For now, Dr. Zaenglein's advice is to recommend a low glycemic index diet mainly of fruits and vegetables and one that is low in saturated fats and sugars, which may ameliorate acne by decreasing weight and insulin resistance--especially in patients who already have abnormal metabolic parameters. Patients should also be advised to limit processed foods, meat, and dairy, she added.
As far as dairy and acne, it is too early to say what the impact of intervention would be "because we don't have any great interventional studies that have been done," she said. Moreover, it is unclear how early dietary interventions would need to be started to reduce an individual's risk of acne, she added.
"It could go all the way back to things that happened when you were born that influence your outcome," Dr. Zaenglein said. For example, babies born prematurely are at greater risk for endocrine stressors, which lead to premature adrenarche, increasing their risk for acne, she noted.
"We really need new, better intervention studies to be able to give advice to our patients," she said. However, conducting such studies is challenging because it is difficult for people to eliminate dairy or other types of food from their diets for a prolonged period. To date, the majority of dietary studies have been observational and have relied on subjects' recall of what they consumed, so these studies have their own inherent problems, she added.
Dr. Zaenglein's disclosures include serving as an adviser to Anacor Pharmaceuticals and Valeant Pharmaceuticals International and serving as an investigator and receiving grants/ research funding from Anacor, Astellas Pharma US, Ranbaxy Laboratories, and Stiefel, a GSK company.
COMMENTARY BY DR. HARPER:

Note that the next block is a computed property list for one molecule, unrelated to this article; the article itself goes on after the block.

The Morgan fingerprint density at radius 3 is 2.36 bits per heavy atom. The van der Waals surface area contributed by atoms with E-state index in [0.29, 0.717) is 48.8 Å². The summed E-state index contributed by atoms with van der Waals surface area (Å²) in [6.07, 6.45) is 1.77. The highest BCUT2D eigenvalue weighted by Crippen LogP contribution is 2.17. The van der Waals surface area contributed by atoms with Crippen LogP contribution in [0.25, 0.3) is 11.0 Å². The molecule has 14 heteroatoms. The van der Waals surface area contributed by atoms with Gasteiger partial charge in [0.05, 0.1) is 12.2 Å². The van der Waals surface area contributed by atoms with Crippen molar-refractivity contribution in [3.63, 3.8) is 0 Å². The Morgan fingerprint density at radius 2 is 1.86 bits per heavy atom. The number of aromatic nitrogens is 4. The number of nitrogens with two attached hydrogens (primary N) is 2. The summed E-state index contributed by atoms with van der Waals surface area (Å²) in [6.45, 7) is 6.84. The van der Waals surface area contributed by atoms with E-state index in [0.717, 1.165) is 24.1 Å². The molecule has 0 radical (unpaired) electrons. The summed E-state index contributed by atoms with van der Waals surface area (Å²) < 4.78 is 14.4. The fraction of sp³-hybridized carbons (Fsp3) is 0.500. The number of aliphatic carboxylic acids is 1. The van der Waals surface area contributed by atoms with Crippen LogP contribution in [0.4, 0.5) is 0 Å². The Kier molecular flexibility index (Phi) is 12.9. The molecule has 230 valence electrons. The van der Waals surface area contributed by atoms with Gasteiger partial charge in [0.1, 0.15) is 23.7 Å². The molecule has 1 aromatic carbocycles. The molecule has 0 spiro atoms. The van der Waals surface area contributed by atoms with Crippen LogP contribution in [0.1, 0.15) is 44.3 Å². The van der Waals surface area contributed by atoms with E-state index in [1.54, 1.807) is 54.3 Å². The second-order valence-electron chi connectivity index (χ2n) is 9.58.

* The lay population has long postulated that diet influences acne. Soft drinks, french fries, greasy foods and chocolate are routinely blamed by our patients (and their parents) for worsening acne. But finding strong, scientific evidence to support a dietary link to acne is tricky.
Dr. Zaenglein points out that two dietary influences in acne have been studied more than the rest. They are milk and dairy products and high- versus low-glycemic load intake. Results from several milk studies do seem to link higher milk intake to acne, but, in some studies, the association is with skim milk only and, in another, it is with full-fat milk and not with skim milk. These results are confusing and difficult to translate to the clinical setting, Dr. Zaenglein very astutely reminds us that most of these studies are observational and rely on subjects to recall the amount of milk consumed in the past. Prospective, interventional studies are needed.
The picture is not much clearer when we shift our focus to the role of high-glycemic load foods in acne. There are several small, interventional studies that link a low-glycemic load diet to greater reductions in acne lesion counts. Again, we need larger, interventional studies.
So, what do I tell my patients? I do not ask how much milk is consumed. I don't ask about diet at all. Honestly, I don't have enough data to suggest to my patients that something they are eating is playing a significant role in their acne. I'm just not comfortable adding that unsubstantiated burden to teenagers who are already sitting with their heads down, barely making eye contact with me. If they, or their parents, bring it up, then we talk about it. I say that it certainly seems like a healthy choice to eat foods that have less sugar and fewer carbs and that that might make acne easier to manage.
It is plausible that diet could play a role in acne. It is plausible that diet plays a role in all inflammatory skin disease.
BY DANIEL M. KELLER EXPERT ANALYSIS FROM THE AAD SUMMER ACADEMY 2016
|Printer friendly Cite/link Email Feedback|
|Author:||Keller, Daniel M.|
|Date:||Jul 1, 2017|
|Previous Article:||Expert shares new insights on the pathophysiology of rosacea.|
|Next Article:||FDA approves first retinoid for OTC acne treatment, for ages 12 and up.|